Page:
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Daily Digest: 10/16/07

BY Joshua Levy | Tuesday, October 16 2007

The Web on the Candidates

  • Although he is clearly not friendly to their agenda, Ron Paul has been attracting support from web-based neo-Nazi and white supremacist groups, writes the Huffington Post’s Thomas Edsall (he also attracted their attention in 1996). Even though he doesn’t espouse their racialist views, most are attracted to his anti-IRS and anti-trade policies. The campaign has been sure to distance themselves. These groups have “nothing to do with Ron Paul, and what he stands for… His message of freedom, peace and prosperity — that’s why people support him,” Paul communications director Jesse Benton told Edsall. But the unwanted support may be an inevitable outgrowth of giving control of your message to your supporters, writes Election Geek. It “might seem like a great idea at first but when messages are not vetted by an official source, it is only a matter of time before some people rise up and exploit them,” he says.

  • Last week Senator Susan Collins, a Republican from Maine, complained that Google had banned her online ad because it was critical of Google said it rejected the ad because it infringed on MoveOn’s copyright, a practice that, as Wired’s Sarah Lai Stirland notes, “far exceeds the requirements of trademark law.” And Robert Cox, who broke the story, noted that Google has routinely allowed the unauthorized use of other company names. Now, MoveOn has asked Google to allow Collins (and anyone else) to use their name. “MoveOn believes in freedom of speech and expression. Since we’ve learned that political speech about MoveOn was made more difficult due to this trademark registration, we’ve asked Google to opt us out [of] it,” MoveOn’s Jennifer Lindenauer told Wired.

  • Perhaps 2008 won’t be remembered as the Year of the Internet in politics but rather… the Year of the Gimmick, opines the New York Times’ Julie Bosman. She cites Mitt Romney’s video contest, Hillary Clinton’s theme song vote, John Edwards’ Eventful contest, and Chris Dodd’s Red Sox game invitation (er, scratch that last one) as proof that the candidates are into political stunts. I’m not sure the use of gimmicks is new, however; we just have the intertubes to make them more fun.

The Candidates on the Web

  • Al Gore may say he isn’t running for president, but since he co-won the Nobel Peace Prize last week he’s been posting short videos diaries on major issues on Current, the web arm of his Current TV network that sure seem like he’s positioning himself for something. In one video, Gore says we need to bring the troops home from Iraq ASAP; in another he tells us that he supports universal health care. These are major issues worthy of a presidential campaign — so why is he posting them now? Meanwhile, the blogosphere is going nuts with speculation; on our Technorati charts he's literally of the chart!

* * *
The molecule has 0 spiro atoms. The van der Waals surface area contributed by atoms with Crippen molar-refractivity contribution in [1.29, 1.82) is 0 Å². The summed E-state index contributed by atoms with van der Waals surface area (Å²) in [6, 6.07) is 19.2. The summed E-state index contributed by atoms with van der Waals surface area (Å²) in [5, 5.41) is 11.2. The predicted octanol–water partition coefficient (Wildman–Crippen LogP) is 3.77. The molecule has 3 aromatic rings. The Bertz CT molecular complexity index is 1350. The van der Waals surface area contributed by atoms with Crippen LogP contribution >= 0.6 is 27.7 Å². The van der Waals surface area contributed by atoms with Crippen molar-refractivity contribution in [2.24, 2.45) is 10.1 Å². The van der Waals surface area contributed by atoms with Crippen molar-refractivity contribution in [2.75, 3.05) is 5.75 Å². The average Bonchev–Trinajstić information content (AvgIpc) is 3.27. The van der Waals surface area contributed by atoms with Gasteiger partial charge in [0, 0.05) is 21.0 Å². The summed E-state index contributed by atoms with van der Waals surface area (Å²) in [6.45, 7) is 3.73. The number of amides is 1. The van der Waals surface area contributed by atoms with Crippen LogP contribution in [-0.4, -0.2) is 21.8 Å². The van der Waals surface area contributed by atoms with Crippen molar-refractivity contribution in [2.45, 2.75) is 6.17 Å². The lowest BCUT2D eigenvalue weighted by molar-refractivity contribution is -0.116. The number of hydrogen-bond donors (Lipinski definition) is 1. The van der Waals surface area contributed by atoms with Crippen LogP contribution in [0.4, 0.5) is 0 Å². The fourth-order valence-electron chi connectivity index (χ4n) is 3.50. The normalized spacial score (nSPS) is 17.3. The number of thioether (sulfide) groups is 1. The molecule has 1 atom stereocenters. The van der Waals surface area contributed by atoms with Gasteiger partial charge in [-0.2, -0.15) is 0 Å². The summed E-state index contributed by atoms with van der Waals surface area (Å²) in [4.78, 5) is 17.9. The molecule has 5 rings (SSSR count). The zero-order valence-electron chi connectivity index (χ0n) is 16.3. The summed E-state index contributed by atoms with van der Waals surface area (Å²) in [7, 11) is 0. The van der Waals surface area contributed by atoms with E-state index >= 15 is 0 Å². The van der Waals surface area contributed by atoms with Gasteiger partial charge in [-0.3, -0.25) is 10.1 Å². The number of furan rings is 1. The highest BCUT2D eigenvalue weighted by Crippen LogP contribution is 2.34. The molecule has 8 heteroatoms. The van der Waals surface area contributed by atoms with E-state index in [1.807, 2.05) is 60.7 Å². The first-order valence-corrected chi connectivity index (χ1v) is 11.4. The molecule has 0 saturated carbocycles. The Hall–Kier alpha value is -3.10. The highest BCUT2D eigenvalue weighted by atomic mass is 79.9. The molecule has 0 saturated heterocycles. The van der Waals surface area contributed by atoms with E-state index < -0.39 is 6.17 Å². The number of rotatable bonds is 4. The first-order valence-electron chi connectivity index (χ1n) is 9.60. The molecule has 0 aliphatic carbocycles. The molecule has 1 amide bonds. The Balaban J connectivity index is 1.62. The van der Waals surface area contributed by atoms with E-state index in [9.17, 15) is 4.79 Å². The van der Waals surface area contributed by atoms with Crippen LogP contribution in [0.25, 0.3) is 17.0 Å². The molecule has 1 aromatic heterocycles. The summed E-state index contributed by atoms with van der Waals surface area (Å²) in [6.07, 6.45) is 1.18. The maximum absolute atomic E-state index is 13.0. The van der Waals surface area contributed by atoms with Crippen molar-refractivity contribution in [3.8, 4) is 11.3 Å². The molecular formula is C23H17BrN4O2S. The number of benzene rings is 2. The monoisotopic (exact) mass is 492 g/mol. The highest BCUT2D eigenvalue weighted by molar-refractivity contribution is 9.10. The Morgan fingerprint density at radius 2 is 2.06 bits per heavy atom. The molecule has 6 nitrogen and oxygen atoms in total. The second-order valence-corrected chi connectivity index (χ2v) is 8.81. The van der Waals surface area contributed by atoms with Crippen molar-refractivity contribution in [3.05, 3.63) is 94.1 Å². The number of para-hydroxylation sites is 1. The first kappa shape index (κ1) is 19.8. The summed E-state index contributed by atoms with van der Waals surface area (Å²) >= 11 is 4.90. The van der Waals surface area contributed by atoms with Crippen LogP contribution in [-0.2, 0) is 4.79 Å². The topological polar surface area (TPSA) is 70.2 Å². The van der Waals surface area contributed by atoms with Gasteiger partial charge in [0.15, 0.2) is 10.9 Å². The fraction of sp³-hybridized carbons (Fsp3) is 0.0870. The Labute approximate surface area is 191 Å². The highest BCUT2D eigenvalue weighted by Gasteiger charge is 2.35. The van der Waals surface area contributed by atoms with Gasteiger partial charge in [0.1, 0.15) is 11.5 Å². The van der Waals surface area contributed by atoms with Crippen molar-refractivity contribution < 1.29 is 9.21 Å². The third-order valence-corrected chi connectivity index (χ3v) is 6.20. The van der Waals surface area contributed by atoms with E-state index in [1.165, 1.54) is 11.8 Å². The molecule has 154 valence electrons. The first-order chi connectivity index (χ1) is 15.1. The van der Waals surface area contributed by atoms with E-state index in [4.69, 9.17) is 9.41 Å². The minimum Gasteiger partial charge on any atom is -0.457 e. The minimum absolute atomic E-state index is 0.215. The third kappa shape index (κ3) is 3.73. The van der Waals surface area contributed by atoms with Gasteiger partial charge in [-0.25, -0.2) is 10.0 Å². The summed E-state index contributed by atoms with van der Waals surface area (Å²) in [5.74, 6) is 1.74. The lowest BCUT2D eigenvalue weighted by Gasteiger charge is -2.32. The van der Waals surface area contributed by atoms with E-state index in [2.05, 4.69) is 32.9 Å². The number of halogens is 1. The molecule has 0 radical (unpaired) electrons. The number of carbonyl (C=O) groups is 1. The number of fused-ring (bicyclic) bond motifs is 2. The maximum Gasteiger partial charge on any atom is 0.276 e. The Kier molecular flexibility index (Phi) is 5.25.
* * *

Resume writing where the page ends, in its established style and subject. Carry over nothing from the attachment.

• The New York Times’ Katherine Seelye follows up on her recent column about women and politics with a second installment. This time, she’s interested in how the candidates are trying to reach online women. One strategy is to find out women’s surfing habits — they like to visit health sites, for example — so Mitt Romney
    director of e-strategy (and onetime techPresident contributor) Mindy Finn says they’ll be advertising against “women-related key words.” Meanwhile, John Edwards is courting online moms at hubs like, and Elizabeth Edwards recently chatted with moms at the Silicon Valley Moms blog. One (over-generalized) lesson to take away: on the Internet, men like to talk about guns and war and women prefer health and motherhood.

  • Hillary Clinton is starting to dominate online as well as offline. New numbers from Nielsen show that Clinton led all of the candidates with 759,000 unique visitors to her web site, trailed closed by Barack Obama with 749,000 uniques. They were followed by John Edwards, who had 448,000 unique views, and Fred Thompson, with 410,000. However, these stats don't track with those generated by Hitwise, which show Obama and Ron Paul continuing to lead the pack.

  • Meanwhile John McCain is near the bottom of the pack, with only 58,000 uniques. The web used to be more friendly to McCain, recalls OpenLeft’s Chris Bowers. “This is somewhat odd for a candidate who was one of the first, if not the first, Presidential candidate to raise big money online, and is a testament to how low his image has sunk among internet users in the past eight years,” Bowers writes. He also notes that these monthly numbers for all of the candidates are relatively small, paling in comparison to the Huffington Post’s daily hits.

In Case You Missed It…

Patrick Ruffini explores the fascinating charts displayed at and uses their data for his own analysis, discovering that Paul’s support lies heavily in the libertarian stronghold of the western U.S.

We’ve got new charts — Meetup charts! Some of you have been asking for these for some time, so we’re happy to add them to our growing data farm.